The Baader Glasspath Compensator™ serves multiple functions. In addition to correcting the colour error caused by the long light-path through the binoviewer glass prisms (glasspath), the compensator also magnifies and extends the focal point of the telescope. This focal extending aspect is key to being able to use a binocular viewer in most telescopes. Due to the basic design of all binocular viewers, the distance that light must travel through the viewer is on the order of 4.5" or more (the Maxbright is the shortest viewer we know of, at 110mm). Many telescopes, especially Newtonians, do not have sufficient back-focus in order to reach focus with such an optically long accessory (ie, not enough focuser in-travel). By using a Baader compensator, the focal point of the telescope can be extended sufficiently to accommodate the length of the binoviewer.
A secondary benefit of the compensator is to provide additional magnification - ahead of the binoviewer. For high magnifications (ie, planetary observation), it is generally preferable to magnify the image before the binoviewer, rather than to use shorter focal length eyepieces. By magnifying prior to the viewer, the effects of any optical tolerances and misalignments in the centering of the eyepieces are reduced. A compensator enables the use of longer focal length eyepieces to achieve high magnifications, which tend to have longer eye relief (greater comfort) than short focal length eyepieces. It is also less expensive to purchase an additional compensator (to provide additional magnifications), rather than to purchase additional sets of eyepieces. In general, for binoviewing use we recommend eyepieces with focal lengths of 8mm or longer.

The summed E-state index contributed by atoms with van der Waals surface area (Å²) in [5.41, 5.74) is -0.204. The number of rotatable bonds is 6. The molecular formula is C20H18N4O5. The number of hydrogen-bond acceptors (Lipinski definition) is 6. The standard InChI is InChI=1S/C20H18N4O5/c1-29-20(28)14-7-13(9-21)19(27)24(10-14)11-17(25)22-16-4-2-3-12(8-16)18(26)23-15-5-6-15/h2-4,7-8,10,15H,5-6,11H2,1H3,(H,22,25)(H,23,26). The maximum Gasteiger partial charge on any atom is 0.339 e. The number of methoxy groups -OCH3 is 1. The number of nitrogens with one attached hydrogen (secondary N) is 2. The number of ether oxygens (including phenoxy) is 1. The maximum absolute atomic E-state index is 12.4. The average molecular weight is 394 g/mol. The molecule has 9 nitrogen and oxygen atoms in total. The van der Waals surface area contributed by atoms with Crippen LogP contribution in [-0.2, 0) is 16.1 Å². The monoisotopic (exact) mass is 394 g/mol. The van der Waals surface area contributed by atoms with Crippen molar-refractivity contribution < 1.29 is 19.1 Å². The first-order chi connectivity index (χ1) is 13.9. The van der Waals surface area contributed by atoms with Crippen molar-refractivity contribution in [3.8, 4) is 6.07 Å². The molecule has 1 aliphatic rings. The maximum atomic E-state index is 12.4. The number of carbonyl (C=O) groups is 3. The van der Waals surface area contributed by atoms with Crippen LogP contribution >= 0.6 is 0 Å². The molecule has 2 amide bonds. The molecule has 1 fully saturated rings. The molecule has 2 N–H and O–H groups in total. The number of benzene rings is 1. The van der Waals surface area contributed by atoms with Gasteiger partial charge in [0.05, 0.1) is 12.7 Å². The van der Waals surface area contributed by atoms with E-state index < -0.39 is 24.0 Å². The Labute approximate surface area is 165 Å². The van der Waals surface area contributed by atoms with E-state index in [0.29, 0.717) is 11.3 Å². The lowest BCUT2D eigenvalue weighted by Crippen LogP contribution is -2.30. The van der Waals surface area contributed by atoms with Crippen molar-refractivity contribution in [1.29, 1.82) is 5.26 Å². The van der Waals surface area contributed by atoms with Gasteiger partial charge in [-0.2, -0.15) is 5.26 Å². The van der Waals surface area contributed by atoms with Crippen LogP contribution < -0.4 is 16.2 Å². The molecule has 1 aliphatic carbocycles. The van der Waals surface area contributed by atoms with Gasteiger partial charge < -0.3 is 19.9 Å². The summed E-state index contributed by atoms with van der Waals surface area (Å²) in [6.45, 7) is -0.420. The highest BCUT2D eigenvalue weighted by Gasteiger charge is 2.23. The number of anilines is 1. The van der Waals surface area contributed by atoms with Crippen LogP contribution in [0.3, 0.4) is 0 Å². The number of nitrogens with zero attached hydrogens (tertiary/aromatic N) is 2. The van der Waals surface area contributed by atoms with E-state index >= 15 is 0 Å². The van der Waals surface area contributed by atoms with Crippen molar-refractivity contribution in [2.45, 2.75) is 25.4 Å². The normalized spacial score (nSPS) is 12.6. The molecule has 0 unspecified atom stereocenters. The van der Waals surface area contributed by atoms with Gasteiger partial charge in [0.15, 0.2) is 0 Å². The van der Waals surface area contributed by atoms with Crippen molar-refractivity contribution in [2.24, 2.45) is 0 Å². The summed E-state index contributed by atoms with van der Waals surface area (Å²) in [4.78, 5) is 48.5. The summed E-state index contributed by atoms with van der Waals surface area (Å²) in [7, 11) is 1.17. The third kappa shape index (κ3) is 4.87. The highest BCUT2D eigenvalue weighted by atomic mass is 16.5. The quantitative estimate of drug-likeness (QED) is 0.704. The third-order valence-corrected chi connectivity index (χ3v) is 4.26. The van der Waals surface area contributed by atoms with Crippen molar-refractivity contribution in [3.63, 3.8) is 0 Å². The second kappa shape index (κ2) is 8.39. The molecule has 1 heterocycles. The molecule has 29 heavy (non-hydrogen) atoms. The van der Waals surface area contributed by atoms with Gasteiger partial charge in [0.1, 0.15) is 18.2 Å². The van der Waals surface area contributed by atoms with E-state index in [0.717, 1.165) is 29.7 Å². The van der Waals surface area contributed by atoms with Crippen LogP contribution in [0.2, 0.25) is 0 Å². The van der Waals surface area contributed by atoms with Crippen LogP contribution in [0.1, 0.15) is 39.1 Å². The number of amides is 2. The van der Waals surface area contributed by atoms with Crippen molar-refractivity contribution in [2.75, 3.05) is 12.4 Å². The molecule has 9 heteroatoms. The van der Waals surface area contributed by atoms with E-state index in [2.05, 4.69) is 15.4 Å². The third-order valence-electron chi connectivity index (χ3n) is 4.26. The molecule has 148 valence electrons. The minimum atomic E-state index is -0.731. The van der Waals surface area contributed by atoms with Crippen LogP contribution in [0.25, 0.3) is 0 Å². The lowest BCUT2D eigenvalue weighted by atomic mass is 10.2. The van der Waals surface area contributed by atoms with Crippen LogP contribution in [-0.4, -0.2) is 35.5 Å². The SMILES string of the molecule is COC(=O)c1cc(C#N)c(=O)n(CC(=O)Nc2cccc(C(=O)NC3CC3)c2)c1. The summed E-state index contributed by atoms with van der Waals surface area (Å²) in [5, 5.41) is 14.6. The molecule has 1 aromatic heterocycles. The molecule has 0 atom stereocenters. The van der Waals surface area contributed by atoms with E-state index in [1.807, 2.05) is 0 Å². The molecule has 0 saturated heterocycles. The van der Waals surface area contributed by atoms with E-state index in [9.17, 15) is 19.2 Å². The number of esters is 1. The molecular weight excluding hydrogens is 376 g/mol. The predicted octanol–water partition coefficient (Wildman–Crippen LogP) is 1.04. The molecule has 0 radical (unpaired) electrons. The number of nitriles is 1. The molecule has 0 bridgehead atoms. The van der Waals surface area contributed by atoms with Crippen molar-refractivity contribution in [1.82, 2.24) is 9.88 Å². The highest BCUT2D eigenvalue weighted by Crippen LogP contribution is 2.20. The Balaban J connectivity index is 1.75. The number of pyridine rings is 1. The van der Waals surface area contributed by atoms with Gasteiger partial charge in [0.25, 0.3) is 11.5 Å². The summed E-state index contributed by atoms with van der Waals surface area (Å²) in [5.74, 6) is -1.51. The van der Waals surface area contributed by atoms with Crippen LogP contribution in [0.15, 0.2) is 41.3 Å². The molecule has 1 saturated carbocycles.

For these reasons, many users find it is very useful to have more than one compensator. We recommend first choosing the lowest powered compensator that will allow your scope to reach focus. This will permit the widest possible fields of view. In addition, one or more higher powered compensators can be added to give a greater range of magnifications.
The first step in choosing a compensator is to determine how much back-focus your telescope has available (please see the section on back-focus). Once you have determined the back-focus of your telescope configuration (ie, with any adapters or star diagonals in place), simply use the following table to determine which compensator (s) provide a path-length that is less than your telescope's available back-focus. Please note: the distances in the following table are approximate and are measured from the front mounting flange of the binocular viewer or nosepiece, to the top surface of the eyepiece holders. Many eyepieces have their focal points located ahead of, or behind, their shoulder. As a result, the effects of an eyepiece's focal point location are not taken into consideration here, as the distance required to reach focus will usually vary from these values. Users that are near or far-sighted will also find that more or less back-focus is needed to accommodate their needs. For these reasons, we recommend that you allow for at least 5-10mm extra back-focus.